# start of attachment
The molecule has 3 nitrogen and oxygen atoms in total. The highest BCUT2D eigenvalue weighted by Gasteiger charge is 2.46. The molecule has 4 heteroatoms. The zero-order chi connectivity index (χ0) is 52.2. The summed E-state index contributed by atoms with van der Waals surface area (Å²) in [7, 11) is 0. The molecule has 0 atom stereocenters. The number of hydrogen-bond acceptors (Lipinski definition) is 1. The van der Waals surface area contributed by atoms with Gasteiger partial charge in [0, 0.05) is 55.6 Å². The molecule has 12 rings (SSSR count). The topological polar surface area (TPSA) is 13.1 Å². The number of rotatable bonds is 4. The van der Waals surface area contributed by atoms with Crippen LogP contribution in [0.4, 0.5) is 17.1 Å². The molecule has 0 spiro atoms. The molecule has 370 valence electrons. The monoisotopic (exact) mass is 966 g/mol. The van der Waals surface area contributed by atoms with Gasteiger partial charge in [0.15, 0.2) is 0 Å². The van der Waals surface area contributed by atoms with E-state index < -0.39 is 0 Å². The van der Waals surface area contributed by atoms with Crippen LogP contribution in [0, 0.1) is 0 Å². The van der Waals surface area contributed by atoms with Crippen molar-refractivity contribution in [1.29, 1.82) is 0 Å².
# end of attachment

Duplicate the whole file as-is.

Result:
The molecule has 3 nitrogen and oxygen atoms in total. The highest BCUT2D eigenvalue weighted by Gasteiger charge is 2.46. The molecule has 4 heteroatoms. The zero-order chi connectivity index (χ0) is 52.2. The summed E-state index contributed by atoms with van der Waals surface area (Å²) in [7, 11) is 0. The molecule has 0 atom stereocenters. The number of hydrogen-bond acceptors (Lipinski definition) is 1. The van der Waals surface area contributed by atoms with Gasteiger partial charge in [0, 0.05) is 55.6 Å². The molecule has 12 rings (SSSR count). The topological polar surface area (TPSA) is 13.1 Å². The number of rotatable bonds is 4. The van der Waals surface area contributed by atoms with Crippen LogP contribution in [0.4, 0.5) is 17.1 Å². The molecule has 0 spiro atoms. The molecule has 370 valence electrons. The monoisotopic (exact) mass is 966 g/mol. The van der Waals surface area contributed by atoms with Gasteiger partial charge in [0.15, 0.2) is 0 Å². The van der Waals surface area contributed by atoms with E-state index < -0.39 is 0 Å². The van der Waals surface area contributed by atoms with Crippen LogP contribution in [0, 0.1) is 0 Å². The van der Waals surface area contributed by atoms with Crippen molar-refractivity contribution in [1.29, 1.82) is 0 Å².